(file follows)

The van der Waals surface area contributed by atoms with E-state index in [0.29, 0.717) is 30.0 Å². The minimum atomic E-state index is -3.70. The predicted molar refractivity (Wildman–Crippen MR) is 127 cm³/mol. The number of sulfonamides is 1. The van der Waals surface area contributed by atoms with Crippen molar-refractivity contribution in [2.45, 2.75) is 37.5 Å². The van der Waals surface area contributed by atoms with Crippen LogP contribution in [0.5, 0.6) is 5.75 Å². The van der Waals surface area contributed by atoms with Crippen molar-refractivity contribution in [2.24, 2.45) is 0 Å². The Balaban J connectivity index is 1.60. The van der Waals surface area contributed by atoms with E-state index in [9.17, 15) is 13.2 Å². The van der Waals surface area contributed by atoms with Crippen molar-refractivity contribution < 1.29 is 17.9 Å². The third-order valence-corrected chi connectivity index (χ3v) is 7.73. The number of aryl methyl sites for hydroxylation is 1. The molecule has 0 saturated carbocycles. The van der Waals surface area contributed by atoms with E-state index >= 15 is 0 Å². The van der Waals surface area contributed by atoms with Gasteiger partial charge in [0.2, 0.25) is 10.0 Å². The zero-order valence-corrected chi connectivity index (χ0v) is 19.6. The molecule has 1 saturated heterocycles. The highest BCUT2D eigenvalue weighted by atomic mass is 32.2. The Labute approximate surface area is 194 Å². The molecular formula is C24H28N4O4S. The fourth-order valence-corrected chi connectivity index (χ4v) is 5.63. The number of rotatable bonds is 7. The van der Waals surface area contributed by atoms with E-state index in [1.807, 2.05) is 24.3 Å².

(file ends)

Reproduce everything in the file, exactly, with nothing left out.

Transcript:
The van der Waals surface area contributed by atoms with E-state index in [0.29, 0.717) is 30.0 Å². The minimum atomic E-state index is -3.70. The predicted molar refractivity (Wildman–Crippen MR) is 127 cm³/mol. The number of sulfonamides is 1. The van der Waals surface area contributed by atoms with Crippen molar-refractivity contribution in [2.45, 2.75) is 37.5 Å². The van der Waals surface area contributed by atoms with Crippen LogP contribution in [0.5, 0.6) is 5.75 Å². The van der Waals surface area contributed by atoms with Crippen molar-refractivity contribution in [2.24, 2.45) is 0 Å². The Balaban J connectivity index is 1.60. The van der Waals surface area contributed by atoms with E-state index in [9.17, 15) is 13.2 Å². The van der Waals surface area contributed by atoms with Crippen molar-refractivity contribution < 1.29 is 17.9 Å². The third-order valence-corrected chi connectivity index (χ3v) is 7.73. The number of aryl methyl sites for hydroxylation is 1. The molecule has 0 saturated carbocycles. The van der Waals surface area contributed by atoms with E-state index >= 15 is 0 Å². The van der Waals surface area contributed by atoms with Gasteiger partial charge in [0.2, 0.25) is 10.0 Å². The zero-order valence-corrected chi connectivity index (χ0v) is 19.6. The molecule has 1 saturated heterocycles. The highest BCUT2D eigenvalue weighted by atomic mass is 32.2. The Labute approximate surface area is 194 Å². The molecular formula is C24H28N4O4S. The fourth-order valence-corrected chi connectivity index (χ4v) is 5.63. The number of rotatable bonds is 7. The van der Waals surface area contributed by atoms with E-state index in [1.807, 2.05) is 24.3 Å².